Author and researcher Rosalind Wiseman calls herself a listener. Intimate conversations and interviews with hundreds of teen girls formed the basis for her hit book, “Queen Bees and Wannabes,” about how to help teen girls survive the wild world of high school. The book, which was eventually turned into the blockbuster movie “Mean Girls,” was lauded for its frighteningly accurate depiction of female bullying.
By bringing an open mind to her research (she says she simply takes what young people say and translates it for adults), she exposed some important truths about the inner workings of “girl world” to parents everywhere. Since the success of “Queen Bees” and “Mean Girls,” however, Wiseman has been doing work that she argues is even more exciting and important, and that’s gotten far less attention: trying to understand adolescent and teenage boys.
It’s work that’s especially important as conversations around toxic masculinity and sexual harassment have become increasingly mainstream.
Wiseman says there are four key things she’s learned in her conversations with hundreds of our country’s future men about how we can better shape the next generation.
1. Listen to what young boys have to say.
It seems ironic, Wiseman says, to shout: “Hey, men need to have their voices heard!” After all, men’s voices are heard almost everywhere. They quite literally get most of the speaking lines in movies (even movies about women), they hold over 80% of the seats in Congress, and in the business world, about 95% of CEO positions are filled by men. In the case of younger men, however, listening to what they have to say just might be the right thing to do.
“We think they talk a lot and take up a lot of space, but we don’t often ask about their opinions,” Wiseman explains. If we want to really make changes to the culture of masculinity as it pertains to boys, there’s really no better way to make sure we’re at least getting an accurate picture of how they see the world around them.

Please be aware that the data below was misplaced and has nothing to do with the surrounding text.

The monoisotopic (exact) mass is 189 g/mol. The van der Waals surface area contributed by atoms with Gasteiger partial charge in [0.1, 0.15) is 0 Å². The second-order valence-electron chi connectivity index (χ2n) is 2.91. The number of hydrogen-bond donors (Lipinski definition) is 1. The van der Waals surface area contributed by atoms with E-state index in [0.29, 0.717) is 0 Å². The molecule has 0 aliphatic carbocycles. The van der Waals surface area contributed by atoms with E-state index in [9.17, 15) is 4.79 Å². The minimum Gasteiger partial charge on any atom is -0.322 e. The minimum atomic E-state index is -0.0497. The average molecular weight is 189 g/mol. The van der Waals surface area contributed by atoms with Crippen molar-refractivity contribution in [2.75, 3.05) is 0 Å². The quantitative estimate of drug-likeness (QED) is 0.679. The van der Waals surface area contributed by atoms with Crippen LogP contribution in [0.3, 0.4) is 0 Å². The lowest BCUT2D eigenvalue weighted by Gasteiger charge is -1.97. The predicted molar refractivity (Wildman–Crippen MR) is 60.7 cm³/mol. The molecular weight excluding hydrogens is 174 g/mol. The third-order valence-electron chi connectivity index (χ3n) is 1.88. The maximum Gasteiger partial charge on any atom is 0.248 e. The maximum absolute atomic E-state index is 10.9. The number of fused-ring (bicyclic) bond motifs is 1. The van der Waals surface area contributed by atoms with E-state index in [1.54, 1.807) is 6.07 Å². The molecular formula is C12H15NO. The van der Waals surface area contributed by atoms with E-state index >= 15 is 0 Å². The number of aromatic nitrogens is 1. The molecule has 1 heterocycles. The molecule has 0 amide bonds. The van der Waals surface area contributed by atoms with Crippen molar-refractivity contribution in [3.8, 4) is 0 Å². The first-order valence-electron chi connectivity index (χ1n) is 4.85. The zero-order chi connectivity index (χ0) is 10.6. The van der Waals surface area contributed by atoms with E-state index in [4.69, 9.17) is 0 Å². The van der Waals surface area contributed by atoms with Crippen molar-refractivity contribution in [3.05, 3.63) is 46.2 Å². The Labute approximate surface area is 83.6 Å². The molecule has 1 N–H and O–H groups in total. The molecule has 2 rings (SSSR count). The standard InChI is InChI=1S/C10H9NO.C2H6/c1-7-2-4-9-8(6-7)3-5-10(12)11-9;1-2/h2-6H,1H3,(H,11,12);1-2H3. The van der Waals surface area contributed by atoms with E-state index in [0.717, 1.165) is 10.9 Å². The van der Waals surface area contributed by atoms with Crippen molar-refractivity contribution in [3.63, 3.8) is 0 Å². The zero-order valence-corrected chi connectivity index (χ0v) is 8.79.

For her 2013 book, “Masterminds and Wingmen” (sort of the boy version of “Mean Girls”), Wiseman spoke in-depth with nearly 200 teenage boys. Contrary to expectations, Wiseman says she found many were more than eager for a chance to finally share their fears and insecurities.
There are plenty of problems with the way boys in our country are raised and problems with how we’ve defined what it means to “be a man.” But figuring out how to fix things shouldn’t be an adults-only conversation.
As Wiseman says: “It’s absurd to me to tell boys what their lives are like without talking to them first.”
2. Don’t wait to have important conversations about what they should do if they see abuse happening around them.
“There is a minority of boys and men that, for whatever reason, feel they have a right to abuse people,” Wiseman explains. “Through a combination of social intelligence and privilege, they know the majority of boys and young men who don’t like what they’re doing are going to be silent.”
Many parents refuse to even consider that their own son will eventually be faced with a challenging situation — hearing his buddies trading vulgar, sexist jokes, or seeing a teacher have inappropriate contact with a student. They certainly don’t think he’d have no idea what to do or that he might be a perpetrator himself.